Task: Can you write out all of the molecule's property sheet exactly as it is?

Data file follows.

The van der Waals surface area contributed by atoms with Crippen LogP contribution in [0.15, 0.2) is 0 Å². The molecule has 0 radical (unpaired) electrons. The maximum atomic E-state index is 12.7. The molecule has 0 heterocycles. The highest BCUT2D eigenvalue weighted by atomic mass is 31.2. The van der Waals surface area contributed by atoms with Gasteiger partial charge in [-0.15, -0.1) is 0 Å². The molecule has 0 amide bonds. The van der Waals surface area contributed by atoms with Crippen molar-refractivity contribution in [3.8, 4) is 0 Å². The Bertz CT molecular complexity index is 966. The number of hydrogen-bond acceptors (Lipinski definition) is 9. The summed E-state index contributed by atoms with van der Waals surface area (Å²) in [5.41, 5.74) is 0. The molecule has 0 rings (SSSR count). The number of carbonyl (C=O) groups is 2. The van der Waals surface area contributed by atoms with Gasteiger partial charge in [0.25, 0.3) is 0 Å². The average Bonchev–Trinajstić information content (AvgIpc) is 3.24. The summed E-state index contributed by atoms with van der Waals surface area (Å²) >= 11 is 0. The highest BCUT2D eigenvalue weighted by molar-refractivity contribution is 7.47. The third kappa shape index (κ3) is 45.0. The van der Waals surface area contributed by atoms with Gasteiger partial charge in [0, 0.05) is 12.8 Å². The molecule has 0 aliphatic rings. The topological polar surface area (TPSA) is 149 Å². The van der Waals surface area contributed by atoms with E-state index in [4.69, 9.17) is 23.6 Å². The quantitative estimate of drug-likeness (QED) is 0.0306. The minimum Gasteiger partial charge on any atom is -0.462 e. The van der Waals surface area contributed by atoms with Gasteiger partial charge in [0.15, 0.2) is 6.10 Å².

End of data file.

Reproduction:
The van der Waals surface area contributed by atoms with Crippen LogP contribution in [0.15, 0.2) is 0 Å². The molecule has 0 radical (unpaired) electrons. The maximum atomic E-state index is 12.7. The molecule has 0 heterocycles. The highest BCUT2D eigenvalue weighted by atomic mass is 31.2. The van der Waals surface area contributed by atoms with Gasteiger partial charge in [-0.15, -0.1) is 0 Å². The molecule has 0 amide bonds. The van der Waals surface area contributed by atoms with Crippen molar-refractivity contribution in [3.8, 4) is 0 Å². The Bertz CT molecular complexity index is 966. The number of hydrogen-bond acceptors (Lipinski definition) is 9. The summed E-state index contributed by atoms with van der Waals surface area (Å²) in [5.41, 5.74) is 0. The molecule has 0 rings (SSSR count). The number of carbonyl (C=O) groups is 2. The van der Waals surface area contributed by atoms with Gasteiger partial charge in [0.25, 0.3) is 0 Å². The average Bonchev–Trinajstić information content (AvgIpc) is 3.24. The summed E-state index contributed by atoms with van der Waals surface area (Å²) >= 11 is 0. The highest BCUT2D eigenvalue weighted by molar-refractivity contribution is 7.47. The third kappa shape index (κ3) is 45.0. The van der Waals surface area contributed by atoms with Gasteiger partial charge in [0, 0.05) is 12.8 Å². The molecule has 0 aliphatic rings. The topological polar surface area (TPSA) is 149 Å². The van der Waals surface area contributed by atoms with E-state index in [4.69, 9.17) is 23.6 Å². The quantitative estimate of drug-likeness (QED) is 0.0306. The minimum Gasteiger partial charge on any atom is -0.462 e. The van der Waals surface area contributed by atoms with Gasteiger partial charge in [0.15, 0.2) is 6.10 Å².